If you are involved in a stretching program you are probably wondering how long to stretch . If you take the time to stretch will it make a difference? Research into the subject has shown variable results which depend on age, activity level, previous injuries, etc. Books and websites that tell us how long to hold a stretch give us different answers. So, when it comes to learning the best time to stretch I hope to shed some light onto the latest literature.
How Long to Stretch - what does the research say?
What Factors Influence the Ability to Stretch?
Viscoelasticity of Muscles
Kids - What's the Best Time to Stretch?
Stretching Seniors -How long?
How does How Long You Stretch Affect Active Range of Motion?
How many repetitions?
Results of long term studies with healthy humans between the
age 21 and 39 have shown
after 6 weeks, the people who stretch thirty seconds per muscle every
day were able to increase their mobility more than the people that
stretched fifteen seconds per muscle per day. (1) Changes in mobility
amongst those that stretched for fifteen seconds per muscle per day
were statistically insignificant. People that stretched sixty seconds
per muscle per day increased their range of motion but not
significantly more than those that held their stretches for thirty
When asking the question of how long to stretch we see other studies have shown that people can increase their range of motion using only 15 second stretches while others gain very little increased mobility with even 45 second stretches. How long to stretch appears to vary depending on which muscle groups are being stretched.
Factors that influence the ability to stretch the connective tissues in
a muscle are as follows:
Viscoelasticity is the physical property of a substance that is both
viscous and elastic. Elasticity in a rubber band is reflected
its ability to bounce back to its original length after it has been
stretched or deformed. Viscosity is the resistance measured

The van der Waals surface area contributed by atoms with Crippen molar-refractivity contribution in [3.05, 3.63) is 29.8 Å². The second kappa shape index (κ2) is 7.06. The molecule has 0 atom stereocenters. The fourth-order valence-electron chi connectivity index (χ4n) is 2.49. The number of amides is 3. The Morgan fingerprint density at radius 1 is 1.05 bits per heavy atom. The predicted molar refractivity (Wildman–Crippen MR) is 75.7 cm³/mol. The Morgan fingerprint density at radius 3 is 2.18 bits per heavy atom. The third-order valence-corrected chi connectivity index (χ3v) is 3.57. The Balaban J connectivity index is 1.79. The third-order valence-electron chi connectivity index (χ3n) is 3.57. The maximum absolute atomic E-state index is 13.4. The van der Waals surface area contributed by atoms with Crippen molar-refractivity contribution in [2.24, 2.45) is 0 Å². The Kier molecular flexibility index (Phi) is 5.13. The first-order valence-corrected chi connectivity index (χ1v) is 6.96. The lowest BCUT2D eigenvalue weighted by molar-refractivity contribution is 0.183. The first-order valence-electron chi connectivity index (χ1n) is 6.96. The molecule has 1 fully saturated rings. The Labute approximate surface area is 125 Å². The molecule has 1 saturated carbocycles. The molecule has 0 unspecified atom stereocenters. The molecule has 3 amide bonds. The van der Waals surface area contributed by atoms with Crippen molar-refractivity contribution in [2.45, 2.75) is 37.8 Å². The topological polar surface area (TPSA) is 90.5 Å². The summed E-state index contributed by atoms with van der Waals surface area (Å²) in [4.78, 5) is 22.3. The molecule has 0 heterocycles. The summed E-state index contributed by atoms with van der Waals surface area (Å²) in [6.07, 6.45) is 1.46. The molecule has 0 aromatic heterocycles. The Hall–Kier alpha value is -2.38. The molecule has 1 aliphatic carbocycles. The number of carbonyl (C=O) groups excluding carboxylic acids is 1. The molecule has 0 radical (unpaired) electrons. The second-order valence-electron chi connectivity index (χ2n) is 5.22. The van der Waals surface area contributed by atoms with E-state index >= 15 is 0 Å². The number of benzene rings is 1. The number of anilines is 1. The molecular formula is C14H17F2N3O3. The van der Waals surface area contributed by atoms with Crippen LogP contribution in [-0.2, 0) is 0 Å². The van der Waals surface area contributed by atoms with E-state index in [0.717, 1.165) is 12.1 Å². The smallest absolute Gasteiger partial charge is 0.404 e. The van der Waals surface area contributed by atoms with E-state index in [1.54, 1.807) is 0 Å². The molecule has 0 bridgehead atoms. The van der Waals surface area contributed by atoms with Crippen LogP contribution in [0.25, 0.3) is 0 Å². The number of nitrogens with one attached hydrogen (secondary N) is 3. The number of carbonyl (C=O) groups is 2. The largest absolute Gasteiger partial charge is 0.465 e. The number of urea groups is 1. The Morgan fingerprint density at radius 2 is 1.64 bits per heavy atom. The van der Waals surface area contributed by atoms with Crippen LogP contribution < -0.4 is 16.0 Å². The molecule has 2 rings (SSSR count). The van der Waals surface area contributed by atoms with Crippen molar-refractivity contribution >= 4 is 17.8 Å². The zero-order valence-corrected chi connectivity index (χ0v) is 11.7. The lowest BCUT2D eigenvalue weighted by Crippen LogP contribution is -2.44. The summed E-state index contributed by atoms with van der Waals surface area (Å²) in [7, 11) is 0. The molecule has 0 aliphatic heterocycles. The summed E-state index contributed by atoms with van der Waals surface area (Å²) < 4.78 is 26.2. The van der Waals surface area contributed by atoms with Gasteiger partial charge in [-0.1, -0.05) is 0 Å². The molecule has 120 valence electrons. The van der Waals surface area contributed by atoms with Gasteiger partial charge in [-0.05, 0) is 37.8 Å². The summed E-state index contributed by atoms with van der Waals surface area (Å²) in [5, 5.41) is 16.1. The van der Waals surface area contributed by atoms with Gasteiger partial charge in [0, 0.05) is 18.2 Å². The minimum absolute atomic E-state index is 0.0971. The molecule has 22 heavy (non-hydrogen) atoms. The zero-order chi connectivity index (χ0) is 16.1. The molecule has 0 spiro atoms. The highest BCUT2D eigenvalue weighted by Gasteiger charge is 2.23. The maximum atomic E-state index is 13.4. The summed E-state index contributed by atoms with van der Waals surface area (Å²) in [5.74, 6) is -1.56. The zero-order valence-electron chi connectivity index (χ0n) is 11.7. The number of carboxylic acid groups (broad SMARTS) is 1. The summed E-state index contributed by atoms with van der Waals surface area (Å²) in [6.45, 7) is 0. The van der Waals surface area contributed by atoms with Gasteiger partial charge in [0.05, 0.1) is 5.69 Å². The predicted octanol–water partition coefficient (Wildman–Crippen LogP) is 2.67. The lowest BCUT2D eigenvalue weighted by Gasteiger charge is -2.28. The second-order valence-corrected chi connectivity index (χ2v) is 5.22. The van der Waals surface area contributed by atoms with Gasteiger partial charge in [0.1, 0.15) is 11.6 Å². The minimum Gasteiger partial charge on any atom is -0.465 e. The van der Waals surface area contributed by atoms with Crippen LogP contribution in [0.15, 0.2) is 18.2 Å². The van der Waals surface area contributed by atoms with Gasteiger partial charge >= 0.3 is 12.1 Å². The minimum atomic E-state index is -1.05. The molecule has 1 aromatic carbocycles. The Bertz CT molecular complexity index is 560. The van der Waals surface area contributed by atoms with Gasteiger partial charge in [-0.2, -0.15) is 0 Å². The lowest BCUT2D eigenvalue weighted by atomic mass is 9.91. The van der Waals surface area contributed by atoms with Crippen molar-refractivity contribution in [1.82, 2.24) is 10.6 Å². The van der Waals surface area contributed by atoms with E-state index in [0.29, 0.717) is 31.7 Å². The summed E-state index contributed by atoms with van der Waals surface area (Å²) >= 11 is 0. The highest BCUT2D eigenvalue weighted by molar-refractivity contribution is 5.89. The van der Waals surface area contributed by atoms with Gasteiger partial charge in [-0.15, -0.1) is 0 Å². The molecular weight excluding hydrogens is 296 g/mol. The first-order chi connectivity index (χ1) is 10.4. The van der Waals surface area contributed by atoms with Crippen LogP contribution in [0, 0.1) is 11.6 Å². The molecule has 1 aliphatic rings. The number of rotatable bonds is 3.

substance to deformation by a stress and is a reflection of internal
friction amongst its molecules.
Muscles contain both of these properties which influence how long to stretch a muscle. The more elastic elements of a muscle will behave like a rubber band. It will lengthen and then upon release return to its original length. This is not dependent on time. The flow of a viscous muscle however (like cold motor oil, or honey) is dependent on time. Therefore, the length of a muscle will increase with time if it is held stretched to a particular length. When this force is taken away, the muscle will return slowly to its original length. This physical property is different from the physical property of plasticity in which the new length would be maintained.
Patients are prescribed stretches to increase their range of motion in the short term or the long term. There is research to support the use of one fifteen to thirty second stretch per muscle group for most people, but some patients or particular muscle groups may need a longer duration of stretch or more than one repetition. The immediate effects of stretching are the result of a reduction in viscoelasticity and an analgesic effect (tolerance to stretch). In rabbit tendons that were stretched for thirty seconds, increased range of motion was due to viscoelasticity until the fourth repetition. In humans, hamstring muscles displayed decreased stiffness after five repetitions. It has been found that amongst other muscle groups in humans that range of motion increases did not depend on time when 15, 45, and 120 second stretches were compared. It is also true that stretching in some muscle groups are more limited by pain.
Long term studies amongst humans show that a hamstring stretch lasting
thirty seconds once a day resulted in the same change in flexibility as
three stretches of thirty seconds duration. (1)
When stretching over the long term (ie weeks) viscoelasticity is constant and the improved range of motion can be attributed to increased tolerance to stretch (tolerance to discomfort). This literature supports the general use of thirty second stretches for most groups of healthy individuals. This recommendation is like the recommended daily allowance for vitamin intake. It's a general guideline for a healthy population for how long to stretch.